reason o believe were camped in strong force near hanover Court House. The first command, under my immediate direction, was to take the enemy in front, while Colonel Warren, taking the road along the Pamunkey, was to fall upon him in flank and rear. Amidst a pelting storm of rain, through deep mud and water, the command struggled and pushed its way to Peake's Station, on the Virginia Central Railroad, 2 miles from Hanover Court-House, where we came in presence of the enemy.
Here preparation were at once made for battle by sending forward as skirmishers on the direct road to Hanover Court-House the Twenty-fifth New York Volunteers, Colonel Johnson, and Berdan's Sharpshooters, to engage the enemy's skirmishers and to hold him in check while morell's division, slowly pushing through the swampy roads, could be brought up and deployed under the protection of a portion of Benson's battery, which was thrown into position so as to sweep the road.
In the mean time a squadron of cavalry and a section of artillery, supported by other cavalry, was sent to the left on the Ashland road to guard our flank and to destroy the railroad and telegraph at the crossing. This force soon became engaged with a portion of the enemy apparently attempting to outflank us. on the arrival of Martindale's brigade I dispatched it to support the last-mentioned force, confident that we could with Johnson, Berdan, and Benson hold the enemy in front until another brigade could be formed. Butterfield, soon coming up, formed his regiments and moved them in two lines, under the protection of woods and wheat fields immediately in front of the enemy, where he placed them until he could ascertain the position of the enemy. This done, he moved rapidly to the front, covered by skirmishers, driving the enemy before him, and capturing one piece of artillery and many prisoners. The enemy here having been put to flight, and one body of them seen moving in the direction of Hanover Court-Hourse, the cavalry, with the light artillery, was sent in pursuit. In the mean time the infantry was formed in readiness to move to a point where I knew the enemy had been camped. At this time Colonel Warren's command joined, having been delayed in repairing bridges destroyed by the enemy.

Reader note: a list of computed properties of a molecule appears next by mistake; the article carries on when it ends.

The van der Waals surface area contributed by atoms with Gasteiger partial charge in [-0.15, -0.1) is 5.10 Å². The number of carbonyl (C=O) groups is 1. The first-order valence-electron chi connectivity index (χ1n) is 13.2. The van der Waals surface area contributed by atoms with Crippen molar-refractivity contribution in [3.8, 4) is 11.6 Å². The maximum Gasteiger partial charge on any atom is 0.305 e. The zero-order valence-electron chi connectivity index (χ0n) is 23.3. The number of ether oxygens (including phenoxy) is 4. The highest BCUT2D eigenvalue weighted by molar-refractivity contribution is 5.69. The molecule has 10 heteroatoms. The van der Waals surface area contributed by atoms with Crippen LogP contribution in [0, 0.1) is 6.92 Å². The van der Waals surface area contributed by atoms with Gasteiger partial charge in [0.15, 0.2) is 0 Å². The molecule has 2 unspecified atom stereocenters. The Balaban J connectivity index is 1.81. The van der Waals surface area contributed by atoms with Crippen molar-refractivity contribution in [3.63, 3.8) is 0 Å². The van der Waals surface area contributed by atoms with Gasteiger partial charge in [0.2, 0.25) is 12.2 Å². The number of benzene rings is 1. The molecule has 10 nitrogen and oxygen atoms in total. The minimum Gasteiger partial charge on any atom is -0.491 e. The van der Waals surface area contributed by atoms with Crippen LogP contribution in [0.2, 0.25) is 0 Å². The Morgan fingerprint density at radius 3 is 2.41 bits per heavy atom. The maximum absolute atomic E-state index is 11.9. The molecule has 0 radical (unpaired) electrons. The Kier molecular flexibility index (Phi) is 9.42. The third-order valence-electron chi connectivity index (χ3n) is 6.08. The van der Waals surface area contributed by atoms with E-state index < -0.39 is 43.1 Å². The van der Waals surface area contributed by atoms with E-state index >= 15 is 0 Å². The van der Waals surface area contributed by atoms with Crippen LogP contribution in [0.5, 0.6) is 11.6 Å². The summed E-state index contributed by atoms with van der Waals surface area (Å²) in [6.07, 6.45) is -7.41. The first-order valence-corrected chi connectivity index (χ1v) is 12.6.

Learning that the retreating force had been seen moving toward our right, I directed Martindale to collect his brigade and move up the railroad, by which route he would fall in rear of the place before mentioned as the former location of the enemy's camp. At the same time i directed Colonel Warren to push on with his cavalry and destroy the public and private bridges across the Pamunkey east of the railroad. I immediately put the rest of the command in motion for Hanover Court-House, but had scarcely reached that point with the head of the column when I received information from a signal officer that the enemy were appearing in our rear.
The command was immediately faced about and marched back (left in front) to the former battle-field, where I found a portion of martindale's brigade contending against great odds. Morell's brigade (Colonel McQuade commanding), which was not up at the first action, was thrown upon the enemy in front and flank. A portion of Butterfield's brigade, under his immediate direction, hearing the sound of musketry, had taken the shortest route from the advanced point it had reached, and also moved toward the rear of the enemy. These supports pushing rapidly upon him drove him from his position on the road toward Ash